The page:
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Teaching School Zone Safety

SPECIAL TO THE TIMES

Question: In California, the speed limit in a school zone is 25 mph when children are present. But I’ve observed many drivers who completely ignore the limits. When I follow the law and slow down as I approach schools, I’m tailgated and passed by reckless and thoughtless drivers. It’s very dangerous. Are drivers allowed to determine on their own whether to slow down near schools?

Barb Ketcham

Malibu

Answer: Under the law, drivers must obey the 25-mph speed limit in a school zone if there are children--18 years or younger--nearby. The law applies whenever schoolchildren are arriving or departing. If they are standing in front of the school, waiting on corners or walking along sidewalks, drivers must reduce speeds to 25 mph, law enforcement officers said.

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Drivers must comply with the law whether they’re driving through a high school or an elementary school zone.

It’s also important for drivers to understand that under the law(California Vehicle Code, section 467), a pedestrian is anyone who is walking or using a “human-powered device” such as a skateboard, wheelchair or roller skates.

Bicyclists are not considered pedestrians, but drivers still must use caution, especially when children are riding in bike lanes.

In a recent survey conducted by the California Institute of Transportation Safety at San Diego State University, school crossing guards from Los Angeles, Orange, Riverside, San Bernardino and San Francisco counties reported that only 25% of motorists obeyed the 25-mph speed limit around schools when children were present.

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Parents often are the offenders, said Los Angeles City Councilman Dennis P. Zine, a former sergeant in the LAPD traffic division and now a reserve officer. Anyone who drives kids to school or drives past a school as students are arriving or departing knows what chaos occurs.

Lines of vehicles clog surrounding streets. Harried parents double-park and let their children dash out into the street between cars. Some parents stop in the middle of the street to pick up children, or speed dangerously through intersections and around corners to get their children to school before the bell rings.

Teen drivers who roar out of school parking lots and “show off their fast cars” also pose a danger, Zine said.

“It’s insanity,” said Long Beach Police Sgt. Rich Meyer, adding that his department and other law enforcement agencies are taking an aggressive approach to protecting pedestrians and enforcing the law.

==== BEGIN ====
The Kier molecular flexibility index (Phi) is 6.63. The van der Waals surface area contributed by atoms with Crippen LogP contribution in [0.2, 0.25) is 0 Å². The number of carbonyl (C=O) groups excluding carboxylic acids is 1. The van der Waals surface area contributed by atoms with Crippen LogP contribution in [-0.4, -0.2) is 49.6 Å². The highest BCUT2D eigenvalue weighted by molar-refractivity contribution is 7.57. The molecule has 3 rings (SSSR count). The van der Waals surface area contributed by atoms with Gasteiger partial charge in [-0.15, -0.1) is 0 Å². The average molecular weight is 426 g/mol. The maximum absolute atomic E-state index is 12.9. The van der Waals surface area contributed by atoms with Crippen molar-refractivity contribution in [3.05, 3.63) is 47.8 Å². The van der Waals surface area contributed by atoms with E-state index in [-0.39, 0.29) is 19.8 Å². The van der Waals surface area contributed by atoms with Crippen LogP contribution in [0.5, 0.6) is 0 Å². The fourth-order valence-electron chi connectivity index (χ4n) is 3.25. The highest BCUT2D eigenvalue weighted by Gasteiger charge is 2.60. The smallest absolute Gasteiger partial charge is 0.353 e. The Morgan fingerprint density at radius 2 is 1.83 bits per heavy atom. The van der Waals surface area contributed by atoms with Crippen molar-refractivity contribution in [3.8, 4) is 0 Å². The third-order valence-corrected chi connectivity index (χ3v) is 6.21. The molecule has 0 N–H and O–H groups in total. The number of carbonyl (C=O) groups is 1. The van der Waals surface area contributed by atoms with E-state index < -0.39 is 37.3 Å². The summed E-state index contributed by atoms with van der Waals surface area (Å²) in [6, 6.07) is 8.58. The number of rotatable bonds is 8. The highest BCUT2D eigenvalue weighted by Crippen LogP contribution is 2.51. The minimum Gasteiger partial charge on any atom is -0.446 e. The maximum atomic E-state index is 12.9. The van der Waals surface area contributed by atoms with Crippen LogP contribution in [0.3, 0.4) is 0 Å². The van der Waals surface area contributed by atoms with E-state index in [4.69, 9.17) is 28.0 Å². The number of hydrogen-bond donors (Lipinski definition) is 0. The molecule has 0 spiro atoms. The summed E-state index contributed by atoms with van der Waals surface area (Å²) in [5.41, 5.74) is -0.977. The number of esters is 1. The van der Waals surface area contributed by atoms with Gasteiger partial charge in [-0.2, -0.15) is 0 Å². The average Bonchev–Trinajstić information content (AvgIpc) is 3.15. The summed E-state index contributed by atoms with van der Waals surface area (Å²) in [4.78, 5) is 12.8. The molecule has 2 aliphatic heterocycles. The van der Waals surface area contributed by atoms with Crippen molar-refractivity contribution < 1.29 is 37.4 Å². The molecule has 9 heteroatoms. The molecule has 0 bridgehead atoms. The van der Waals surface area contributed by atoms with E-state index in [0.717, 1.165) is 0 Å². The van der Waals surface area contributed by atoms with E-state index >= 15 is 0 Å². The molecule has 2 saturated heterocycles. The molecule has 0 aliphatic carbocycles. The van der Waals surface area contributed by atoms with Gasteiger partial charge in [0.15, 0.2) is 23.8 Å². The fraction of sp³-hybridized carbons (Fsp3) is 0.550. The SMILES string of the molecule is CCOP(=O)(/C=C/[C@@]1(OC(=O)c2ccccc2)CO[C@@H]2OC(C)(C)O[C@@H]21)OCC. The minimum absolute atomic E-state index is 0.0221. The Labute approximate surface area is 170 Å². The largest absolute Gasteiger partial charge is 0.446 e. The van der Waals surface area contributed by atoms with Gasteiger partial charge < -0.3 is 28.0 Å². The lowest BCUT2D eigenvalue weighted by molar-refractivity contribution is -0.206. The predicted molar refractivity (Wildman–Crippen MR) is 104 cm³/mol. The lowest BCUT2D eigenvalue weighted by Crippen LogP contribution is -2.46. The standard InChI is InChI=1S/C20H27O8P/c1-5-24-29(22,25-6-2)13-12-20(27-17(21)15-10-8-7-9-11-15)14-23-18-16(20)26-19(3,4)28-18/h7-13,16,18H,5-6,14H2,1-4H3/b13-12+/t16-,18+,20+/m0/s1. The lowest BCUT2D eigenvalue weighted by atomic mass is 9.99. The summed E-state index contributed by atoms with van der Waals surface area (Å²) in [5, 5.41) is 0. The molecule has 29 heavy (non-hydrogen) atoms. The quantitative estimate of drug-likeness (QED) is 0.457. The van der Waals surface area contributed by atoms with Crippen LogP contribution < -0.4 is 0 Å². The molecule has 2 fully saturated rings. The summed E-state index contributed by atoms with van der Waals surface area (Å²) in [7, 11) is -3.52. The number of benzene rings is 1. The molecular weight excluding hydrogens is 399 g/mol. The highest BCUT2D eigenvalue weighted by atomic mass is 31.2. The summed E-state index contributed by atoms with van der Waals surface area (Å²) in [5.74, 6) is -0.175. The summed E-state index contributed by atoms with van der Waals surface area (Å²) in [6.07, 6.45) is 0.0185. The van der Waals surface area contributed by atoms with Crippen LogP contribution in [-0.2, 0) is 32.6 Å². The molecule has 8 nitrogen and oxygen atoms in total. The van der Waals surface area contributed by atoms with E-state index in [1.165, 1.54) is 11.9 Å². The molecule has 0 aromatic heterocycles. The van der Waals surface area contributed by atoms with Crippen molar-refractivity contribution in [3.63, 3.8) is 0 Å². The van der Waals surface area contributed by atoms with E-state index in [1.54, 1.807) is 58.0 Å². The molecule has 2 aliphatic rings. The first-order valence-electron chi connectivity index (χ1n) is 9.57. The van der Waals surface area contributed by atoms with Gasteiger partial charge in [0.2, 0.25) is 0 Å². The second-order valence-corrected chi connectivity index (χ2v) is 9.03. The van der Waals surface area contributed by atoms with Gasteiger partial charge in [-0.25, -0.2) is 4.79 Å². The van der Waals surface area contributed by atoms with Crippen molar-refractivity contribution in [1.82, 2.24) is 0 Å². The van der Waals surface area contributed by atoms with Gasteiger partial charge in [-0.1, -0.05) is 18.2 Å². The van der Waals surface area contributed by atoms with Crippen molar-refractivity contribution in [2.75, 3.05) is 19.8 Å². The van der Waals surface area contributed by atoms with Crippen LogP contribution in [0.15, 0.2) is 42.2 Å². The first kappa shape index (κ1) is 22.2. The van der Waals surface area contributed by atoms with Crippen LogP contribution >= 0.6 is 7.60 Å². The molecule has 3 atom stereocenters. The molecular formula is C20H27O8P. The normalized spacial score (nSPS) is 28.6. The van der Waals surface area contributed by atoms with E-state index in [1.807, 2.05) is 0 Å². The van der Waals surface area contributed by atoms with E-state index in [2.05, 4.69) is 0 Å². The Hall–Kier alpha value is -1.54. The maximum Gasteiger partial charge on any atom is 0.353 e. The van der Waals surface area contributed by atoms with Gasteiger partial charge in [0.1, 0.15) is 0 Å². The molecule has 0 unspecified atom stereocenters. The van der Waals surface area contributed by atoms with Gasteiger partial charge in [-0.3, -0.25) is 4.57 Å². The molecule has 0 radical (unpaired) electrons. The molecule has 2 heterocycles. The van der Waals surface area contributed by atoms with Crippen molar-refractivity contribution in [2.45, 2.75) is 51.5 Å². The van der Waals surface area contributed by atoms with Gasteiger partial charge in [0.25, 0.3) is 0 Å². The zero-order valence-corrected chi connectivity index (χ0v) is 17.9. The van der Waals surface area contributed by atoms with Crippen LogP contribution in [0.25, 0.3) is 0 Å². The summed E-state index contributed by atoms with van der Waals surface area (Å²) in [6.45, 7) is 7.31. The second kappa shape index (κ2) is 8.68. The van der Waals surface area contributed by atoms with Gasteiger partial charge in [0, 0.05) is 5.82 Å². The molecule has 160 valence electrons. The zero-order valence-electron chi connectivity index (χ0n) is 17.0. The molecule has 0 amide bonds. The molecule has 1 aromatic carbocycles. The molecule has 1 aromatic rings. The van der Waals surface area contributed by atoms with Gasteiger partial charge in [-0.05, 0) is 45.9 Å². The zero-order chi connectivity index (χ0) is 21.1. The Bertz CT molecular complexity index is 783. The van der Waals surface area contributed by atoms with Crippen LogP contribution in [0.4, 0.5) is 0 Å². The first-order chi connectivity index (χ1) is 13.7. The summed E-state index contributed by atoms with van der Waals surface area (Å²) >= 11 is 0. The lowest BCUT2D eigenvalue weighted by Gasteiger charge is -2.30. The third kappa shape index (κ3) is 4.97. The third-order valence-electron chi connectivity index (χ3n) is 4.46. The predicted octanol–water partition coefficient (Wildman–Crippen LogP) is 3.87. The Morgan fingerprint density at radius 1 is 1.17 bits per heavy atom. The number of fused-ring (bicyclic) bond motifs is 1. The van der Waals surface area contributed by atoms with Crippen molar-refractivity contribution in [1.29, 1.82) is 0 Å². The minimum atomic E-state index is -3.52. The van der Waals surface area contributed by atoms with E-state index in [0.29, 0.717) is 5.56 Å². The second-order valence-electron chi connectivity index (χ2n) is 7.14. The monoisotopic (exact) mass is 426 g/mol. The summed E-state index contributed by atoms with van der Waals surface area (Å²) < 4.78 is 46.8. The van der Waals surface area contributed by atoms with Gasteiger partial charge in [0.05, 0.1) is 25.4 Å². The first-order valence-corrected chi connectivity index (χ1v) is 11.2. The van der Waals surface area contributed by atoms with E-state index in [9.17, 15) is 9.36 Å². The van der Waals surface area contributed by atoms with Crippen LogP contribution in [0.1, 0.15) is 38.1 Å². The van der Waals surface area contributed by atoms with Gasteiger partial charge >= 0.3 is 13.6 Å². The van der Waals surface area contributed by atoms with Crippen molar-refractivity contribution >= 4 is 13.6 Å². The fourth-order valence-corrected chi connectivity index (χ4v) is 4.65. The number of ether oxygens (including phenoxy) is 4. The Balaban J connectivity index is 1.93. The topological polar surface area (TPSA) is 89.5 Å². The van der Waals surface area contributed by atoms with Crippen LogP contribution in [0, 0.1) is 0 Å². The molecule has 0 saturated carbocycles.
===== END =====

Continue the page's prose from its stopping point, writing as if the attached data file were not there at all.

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Besides cracking down on speeders, police also are focusing on crosswalk safety.

In Long Beach, plainclothes officers attempting to cross streets at intersections and crosswalks have resulted in as many as 150 citations in a 10-hour period, Meyer said. Violators speed past or swerve around the officers. Some “yell and make obscene gestures,” Meyer said. “It boils down to the fact that everybody is in a hurry.”

It’s particularly disturbing when drivers won’t allow children safe passage at a crosswalk.

Under California law, drivers must yield the right of way to pedestrians, whether they are using a marked or unmarked crosswalk at an intersection.

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The law, Vehicle Code section 21950, also states that pedestrians bear some responsibility for their safety.

They cannot suddenly leave the curb or other place of safety and walk or run into the path of a vehicle that is close and poses immediate danger.

Pedestrians also are prohibited from unnecessarily stopping or delaying traffic in a crosswalk. If pedestrians are attempting to cross streets controlled by a traffic signal or police officer, they must use only marked crosswalks.

People often are unaware of crosswalk laws, officers said.

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Traffic safety around campuses in the Los Angeles Unified School District has been such a concern over the years that school security officers have been given the authority to cite lawbreakers.

The next step should be motorcycle patrols at schools to catch violators, Zine said. He is working with the LAUSD to secure a state grant to pay for such a plan.

From January to June 2002, two children died and 134 other youngsters, ages 18 and younger, were injured in pedestrian and bicycle-related traffic accidents in Los Angeles during school arrival and dismissal times, according to LAPD data.

“More schoolchildren get hurt by cars than get shot or stabbed around schools” in Los Angeles, said Mike Bowman, assistant to the chief of the LAUSD police.

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Jeanne Wright responds in this column to automotive questions of general interest. Write to Your Wheels, Business Section, Los Angeles Times, 202 W. 1st St., Los Angeles, CA 90012. E-mail: jeanrite@aol.com.


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